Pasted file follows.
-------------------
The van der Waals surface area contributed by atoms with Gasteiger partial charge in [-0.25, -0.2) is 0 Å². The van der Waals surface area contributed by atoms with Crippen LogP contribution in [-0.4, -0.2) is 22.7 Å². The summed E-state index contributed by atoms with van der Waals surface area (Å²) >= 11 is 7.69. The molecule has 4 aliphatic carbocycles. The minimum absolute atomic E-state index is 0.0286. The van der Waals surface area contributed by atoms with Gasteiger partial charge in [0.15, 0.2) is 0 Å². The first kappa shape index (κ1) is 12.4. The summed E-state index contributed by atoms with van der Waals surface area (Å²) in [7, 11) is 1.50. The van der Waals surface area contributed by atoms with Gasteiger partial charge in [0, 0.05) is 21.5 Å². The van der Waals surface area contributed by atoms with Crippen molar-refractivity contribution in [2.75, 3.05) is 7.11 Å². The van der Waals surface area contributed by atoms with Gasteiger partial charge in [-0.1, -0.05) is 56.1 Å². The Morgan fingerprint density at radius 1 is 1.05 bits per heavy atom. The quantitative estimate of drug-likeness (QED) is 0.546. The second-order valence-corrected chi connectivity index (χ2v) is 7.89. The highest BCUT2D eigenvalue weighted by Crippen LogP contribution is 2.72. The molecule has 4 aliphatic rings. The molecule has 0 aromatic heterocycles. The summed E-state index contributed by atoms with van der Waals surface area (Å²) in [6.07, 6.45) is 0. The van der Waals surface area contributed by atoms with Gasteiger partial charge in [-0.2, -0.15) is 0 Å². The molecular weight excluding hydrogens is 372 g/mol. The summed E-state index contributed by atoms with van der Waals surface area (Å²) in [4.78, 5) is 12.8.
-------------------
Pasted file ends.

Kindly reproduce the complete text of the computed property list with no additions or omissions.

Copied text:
The van der Waals surface area contributed by atoms with Gasteiger partial charge in [-0.25, -0.2) is 0 Å². The van der Waals surface area contributed by atoms with Crippen LogP contribution in [-0.4, -0.2) is 22.7 Å². The summed E-state index contributed by atoms with van der Waals surface area (Å²) >= 11 is 7.69. The molecule has 4 aliphatic carbocycles. The minimum absolute atomic E-state index is 0.0286. The van der Waals surface area contributed by atoms with Gasteiger partial charge in [0.15, 0.2) is 0 Å². The first kappa shape index (κ1) is 12.4. The summed E-state index contributed by atoms with van der Waals surface area (Å²) in [7, 11) is 1.50. The van der Waals surface area contributed by atoms with Gasteiger partial charge in [0, 0.05) is 21.5 Å². The van der Waals surface area contributed by atoms with Crippen molar-refractivity contribution in [2.75, 3.05) is 7.11 Å². The van der Waals surface area contributed by atoms with Gasteiger partial charge in [-0.1, -0.05) is 56.1 Å². The Morgan fingerprint density at radius 1 is 1.05 bits per heavy atom. The quantitative estimate of drug-likeness (QED) is 0.546. The second-order valence-corrected chi connectivity index (χ2v) is 7.89. The highest BCUT2D eigenvalue weighted by Crippen LogP contribution is 2.72. The molecule has 4 aliphatic rings. The molecule has 0 aromatic heterocycles. The summed E-state index contributed by atoms with van der Waals surface area (Å²) in [6.07, 6.45) is 0. The van der Waals surface area contributed by atoms with Gasteiger partial charge in [-0.2, -0.15) is 0 Å². The molecular weight excluding hydrogens is 372 g/mol. The summed E-state index contributed by atoms with van der Waals surface area (Å²) in [4.78, 5) is 12.8.